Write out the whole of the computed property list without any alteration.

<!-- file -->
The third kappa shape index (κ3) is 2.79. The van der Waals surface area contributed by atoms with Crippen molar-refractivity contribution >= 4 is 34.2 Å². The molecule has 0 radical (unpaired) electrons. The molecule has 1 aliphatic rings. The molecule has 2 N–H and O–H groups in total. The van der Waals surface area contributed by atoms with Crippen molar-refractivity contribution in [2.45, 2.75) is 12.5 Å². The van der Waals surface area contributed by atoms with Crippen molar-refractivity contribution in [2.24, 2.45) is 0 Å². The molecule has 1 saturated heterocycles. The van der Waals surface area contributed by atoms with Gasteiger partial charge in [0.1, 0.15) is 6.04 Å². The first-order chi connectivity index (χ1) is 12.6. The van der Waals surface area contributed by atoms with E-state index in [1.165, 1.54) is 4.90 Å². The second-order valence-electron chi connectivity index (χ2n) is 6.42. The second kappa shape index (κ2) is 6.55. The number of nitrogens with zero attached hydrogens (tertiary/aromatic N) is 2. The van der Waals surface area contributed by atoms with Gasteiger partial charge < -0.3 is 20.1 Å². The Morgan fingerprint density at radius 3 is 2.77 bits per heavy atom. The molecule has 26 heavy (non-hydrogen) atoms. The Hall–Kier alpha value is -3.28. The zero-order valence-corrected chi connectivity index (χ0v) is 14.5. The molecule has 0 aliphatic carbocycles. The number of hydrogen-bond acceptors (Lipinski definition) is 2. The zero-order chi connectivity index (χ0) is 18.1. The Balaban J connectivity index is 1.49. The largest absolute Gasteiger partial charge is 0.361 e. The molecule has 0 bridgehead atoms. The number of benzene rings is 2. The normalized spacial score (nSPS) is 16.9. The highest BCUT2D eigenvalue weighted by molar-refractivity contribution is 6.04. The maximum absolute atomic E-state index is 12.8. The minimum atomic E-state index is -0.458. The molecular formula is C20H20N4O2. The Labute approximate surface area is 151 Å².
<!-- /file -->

The third kappa shape index (κ3) is 2.79. The van der Waals surface area contributed by atoms with Crippen molar-refractivity contribution >= 4 is 34.2 Å². The molecule has 0 radical (unpaired) electrons. The molecule has 1 aliphatic rings. The molecule has 2 N–H and O–H groups in total. The van der Waals surface area contributed by atoms with Crippen molar-refractivity contribution in [2.45, 2.75) is 12.5 Å². The van der Waals surface area contributed by atoms with Crippen molar-refractivity contribution in [2.24, 2.45) is 0 Å². The molecule has 1 saturated heterocycles. The van der Waals surface area contributed by atoms with Gasteiger partial charge in [0.1, 0.15) is 6.04 Å². The first-order chi connectivity index (χ1) is 12.6. The van der Waals surface area contributed by atoms with E-state index in [1.165, 1.54) is 4.90 Å². The second-order valence-electron chi connectivity index (χ2n) is 6.42. The second kappa shape index (κ2) is 6.55. The number of nitrogens with zero attached hydrogens (tertiary/aromatic N) is 2. The van der Waals surface area contributed by atoms with Gasteiger partial charge < -0.3 is 20.1 Å². The Morgan fingerprint density at radius 3 is 2.77 bits per heavy atom. The molecule has 26 heavy (non-hydrogen) atoms. The Hall–Kier alpha value is -3.28. The zero-order valence-corrected chi connectivity index (χ0v) is 14.5. The molecule has 0 aliphatic carbocycles. The number of hydrogen-bond acceptors (Lipinski definition) is 2. The zero-order chi connectivity index (χ0) is 18.1. The Balaban J connectivity index is 1.49. The largest absolute Gasteiger partial charge is 0.361 e. The molecule has 0 bridgehead atoms. The number of benzene rings is 2. The normalized spacial score (nSPS) is 16.9. The highest BCUT2D eigenvalue weighted by molar-refractivity contribution is 6.04. The maximum absolute atomic E-state index is 12.8. The minimum atomic E-state index is -0.458. The molecular formula is C20H20N4O2. The Labute approximate surface area is 151 Å².